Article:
A train carrying potash derailed in southern Alberta Sunday morning.
RCMP said the train was heading west when about 43 cars carrying potash derailed.
There are no injuries or concerns to public safety, the RCMP said. CP Rail has also responded to the incident.
“CP personnel have responded to the scene and recovery operations are under way. The cause of the derailment is under investigation,” read a statement from CP Rail.
There’s a huge shortage of potash, which is primarily used in fertilizer. It’s also something that we’re going through a huge shortage of now, since so much of our supply comes from Russia, and they have decided to reverse sanction the rest of the World over this. It’s a weird coincidence.
Made all the more weird considering that it happened in a very flat and straight area.
To quote that last tweet.
Trains are kept on the tracks by conical wheels. If a train gets going too fast it could start swaying side to side from imperfections in the track. With the mass from these long trains itt[sic] could easily build up a wobble bad enough to fall off the tracks straight or not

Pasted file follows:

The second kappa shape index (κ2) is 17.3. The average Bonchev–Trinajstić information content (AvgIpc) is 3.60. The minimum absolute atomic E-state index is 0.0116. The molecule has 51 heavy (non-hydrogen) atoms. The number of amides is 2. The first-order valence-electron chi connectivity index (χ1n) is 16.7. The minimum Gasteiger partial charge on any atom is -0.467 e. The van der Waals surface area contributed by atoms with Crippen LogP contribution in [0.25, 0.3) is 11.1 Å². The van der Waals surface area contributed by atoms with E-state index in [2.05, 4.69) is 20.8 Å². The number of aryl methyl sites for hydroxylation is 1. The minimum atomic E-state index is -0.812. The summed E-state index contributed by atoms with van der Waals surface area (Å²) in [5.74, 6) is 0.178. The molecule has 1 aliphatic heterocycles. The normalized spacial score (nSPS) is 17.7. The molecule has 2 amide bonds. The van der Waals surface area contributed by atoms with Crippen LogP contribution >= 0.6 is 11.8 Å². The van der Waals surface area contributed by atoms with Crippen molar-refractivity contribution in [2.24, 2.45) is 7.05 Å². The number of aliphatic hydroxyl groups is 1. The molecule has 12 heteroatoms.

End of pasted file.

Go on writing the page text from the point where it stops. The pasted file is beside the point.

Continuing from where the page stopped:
In my opinion, this is just a weird coincidence, especially when we crank out some numbers.
You can expect an average train weight to be about 3,000 to 18,000 tons or more depending on the load and number of cars in the train. Local trains designed for the transport of people or to carry less of a load may weigh anywhere from 1,500 to 6,000 tons or more.
Let’s assume that there was 10,000 tonnes of potash on board.
According to the US Geological Survey’s most recent data, the top ten potash-producing countries are as follows, with estimated production for the year listed for each. Not surprisingly, Canada continues to account for the largest share, with a lead almost double that of the next in line, Russia. This year, Russia moved into second place, knocking Belarus down one spot with a slight lead in tonnage.
- Canada, 14 million metric tons
- Russia, 7.6 million metric tons
- Belarus, 7.3 million metric tons
- China, 5 million metric tons
- Germany, 3 million metric tons
- Israel, 2 million metric tons
- Jordan, 1.5 million metric tons
- Chile, 900 thousand metric tons
- Spain, 470 thousand metric tons
In total, the world produced an estimated 43,000 million tons of potash in 2020.
Canada alone produces 14 million tonnes of potash. I get that trains are big, and there’s a lot of product on the ground, but a single train getting derailed doesn’t really mean much in the grand scheme of things. There are a lot of trains in Canada, some of them get derailed. Sometimes weird things happen. If another train containing potash derails in a perfectly flat area with no turns, then we have something that is truly suspicious.